The other point here worth mentioning is that biology is fundamentally expensive to do, unlike software now (but probably like software and hardware in the heyday of the internet). Government support for pushing these technologies to the point of commercialization has been really critical. For us, it's been pretty critical to give us time to hone our platform while identifying product-market fit, as in a bio-space, which is inherently hard tech, you really have to do both to be successful.
The path to Product Market Fit for synthetic bio companies like Tierra is hard, but we're all here because we believe the potential impact can be enormous. Building these early platform technologies, like early computing or the early internet, hopefully pay off big time when we reach a tipping point and see an explosion of new applications built on the fruit of many years of labour. If you peer into the future, what do you think will be the biggest applications of synthetic and cell-free biology that people may not often think about, and what do you think will be Tierra's biggest impact on the world should you succeed?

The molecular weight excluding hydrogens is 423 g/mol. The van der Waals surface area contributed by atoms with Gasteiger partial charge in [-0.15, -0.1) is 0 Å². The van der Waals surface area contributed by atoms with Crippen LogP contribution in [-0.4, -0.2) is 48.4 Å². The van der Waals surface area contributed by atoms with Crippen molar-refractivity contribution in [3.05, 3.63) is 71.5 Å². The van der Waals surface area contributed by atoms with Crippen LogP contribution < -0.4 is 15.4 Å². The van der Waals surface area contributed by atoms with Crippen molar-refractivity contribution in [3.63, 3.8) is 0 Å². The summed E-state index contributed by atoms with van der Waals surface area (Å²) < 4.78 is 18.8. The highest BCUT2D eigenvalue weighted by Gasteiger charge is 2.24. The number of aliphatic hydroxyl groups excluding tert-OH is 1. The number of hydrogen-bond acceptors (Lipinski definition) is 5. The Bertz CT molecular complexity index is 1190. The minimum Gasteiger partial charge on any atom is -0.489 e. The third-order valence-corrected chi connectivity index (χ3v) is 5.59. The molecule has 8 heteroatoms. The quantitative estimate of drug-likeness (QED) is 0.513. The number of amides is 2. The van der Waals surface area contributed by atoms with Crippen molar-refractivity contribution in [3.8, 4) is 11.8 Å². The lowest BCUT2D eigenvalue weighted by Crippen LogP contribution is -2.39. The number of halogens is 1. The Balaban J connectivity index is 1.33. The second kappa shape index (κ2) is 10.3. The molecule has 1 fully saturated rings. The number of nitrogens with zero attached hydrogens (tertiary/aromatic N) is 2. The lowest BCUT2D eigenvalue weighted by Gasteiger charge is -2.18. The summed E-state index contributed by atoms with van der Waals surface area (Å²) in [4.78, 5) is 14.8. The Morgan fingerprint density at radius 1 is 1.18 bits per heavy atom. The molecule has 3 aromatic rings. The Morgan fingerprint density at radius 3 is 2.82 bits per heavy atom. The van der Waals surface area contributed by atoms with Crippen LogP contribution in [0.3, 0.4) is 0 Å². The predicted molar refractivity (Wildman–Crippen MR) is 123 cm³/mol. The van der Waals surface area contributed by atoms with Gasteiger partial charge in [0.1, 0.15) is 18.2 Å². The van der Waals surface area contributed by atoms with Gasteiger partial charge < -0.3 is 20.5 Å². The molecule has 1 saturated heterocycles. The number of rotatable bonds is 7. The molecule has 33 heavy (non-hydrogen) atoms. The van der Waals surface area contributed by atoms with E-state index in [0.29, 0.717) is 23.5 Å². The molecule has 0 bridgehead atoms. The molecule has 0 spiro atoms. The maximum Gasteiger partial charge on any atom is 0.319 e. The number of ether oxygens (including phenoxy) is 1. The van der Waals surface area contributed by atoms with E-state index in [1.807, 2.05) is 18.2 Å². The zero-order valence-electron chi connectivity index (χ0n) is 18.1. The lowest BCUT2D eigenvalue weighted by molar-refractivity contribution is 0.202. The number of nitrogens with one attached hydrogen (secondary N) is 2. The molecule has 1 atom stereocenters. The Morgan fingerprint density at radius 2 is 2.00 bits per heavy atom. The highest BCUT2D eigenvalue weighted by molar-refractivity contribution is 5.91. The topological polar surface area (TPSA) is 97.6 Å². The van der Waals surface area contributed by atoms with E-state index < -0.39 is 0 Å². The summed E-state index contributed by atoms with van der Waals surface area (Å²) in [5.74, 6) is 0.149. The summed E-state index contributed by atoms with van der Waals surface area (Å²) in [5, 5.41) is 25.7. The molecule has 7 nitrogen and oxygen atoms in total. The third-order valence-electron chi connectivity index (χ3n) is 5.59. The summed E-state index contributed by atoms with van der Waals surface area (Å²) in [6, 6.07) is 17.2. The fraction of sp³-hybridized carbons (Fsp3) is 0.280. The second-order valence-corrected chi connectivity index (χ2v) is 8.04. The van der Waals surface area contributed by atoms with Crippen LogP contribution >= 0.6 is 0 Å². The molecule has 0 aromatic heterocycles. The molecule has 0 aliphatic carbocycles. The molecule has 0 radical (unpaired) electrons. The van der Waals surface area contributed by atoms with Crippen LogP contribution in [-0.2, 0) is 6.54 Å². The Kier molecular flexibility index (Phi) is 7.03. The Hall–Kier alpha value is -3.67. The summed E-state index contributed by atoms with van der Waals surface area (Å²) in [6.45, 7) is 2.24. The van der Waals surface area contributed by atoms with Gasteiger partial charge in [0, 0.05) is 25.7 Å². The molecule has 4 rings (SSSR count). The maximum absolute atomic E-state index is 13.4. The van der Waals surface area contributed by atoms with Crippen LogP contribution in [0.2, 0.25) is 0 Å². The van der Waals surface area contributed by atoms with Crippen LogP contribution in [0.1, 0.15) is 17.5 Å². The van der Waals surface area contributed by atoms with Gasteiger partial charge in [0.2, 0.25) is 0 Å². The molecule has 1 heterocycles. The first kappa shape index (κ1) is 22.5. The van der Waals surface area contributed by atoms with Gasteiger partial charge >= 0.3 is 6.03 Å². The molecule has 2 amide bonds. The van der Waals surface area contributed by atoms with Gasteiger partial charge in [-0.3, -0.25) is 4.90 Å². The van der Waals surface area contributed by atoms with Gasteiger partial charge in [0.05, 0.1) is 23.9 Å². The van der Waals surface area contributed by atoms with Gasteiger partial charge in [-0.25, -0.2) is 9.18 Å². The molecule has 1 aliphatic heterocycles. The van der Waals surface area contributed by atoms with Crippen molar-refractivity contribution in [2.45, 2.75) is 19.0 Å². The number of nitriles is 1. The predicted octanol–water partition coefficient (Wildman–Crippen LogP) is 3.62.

Good question. I'm pretty bullish on cell-free biology, and wrote an article on what I see the field can do. When I think of Tierra in specific, I think our contribution will be two-fold. In the long term, we're aiming to help bring new molecules to market, and we've already seen cases where we've been able to accelerate the discovery process with our commercial partners. Again, we've seen what natural products can do in the past, like the antibiotics revolution, so one can imagine the impact that would have on society in the future. In the short term though, at Tierra we've really been pushing the envelope on cell-free engineering. We're already getting those in the synthetic biology field itself to think outside-the-cell per-se, and accelerate their engineering cycles. By speeding up the design-build-test cycles, this should help accelerate the R&D happening in the whole synthetic biology field.
Big thanks to Zach for the thoughtful answers, and if you’re a biology graduate who’s looking for a really awesome way to make the jump from the lab to the startup world, they’re currently hiring for a Research Associate position in the Bay Area. If you or someone you know is looking to make that career evolution, you should jump at this chance: this would’ve been a perfect job for me out of grad school and I’m sure there are some of you for whom that’s also the case. Take a look, and forward along to friends who might be interested.
We’ll see you next week for another baby-intermission Snippets interview issue.
Have a great week,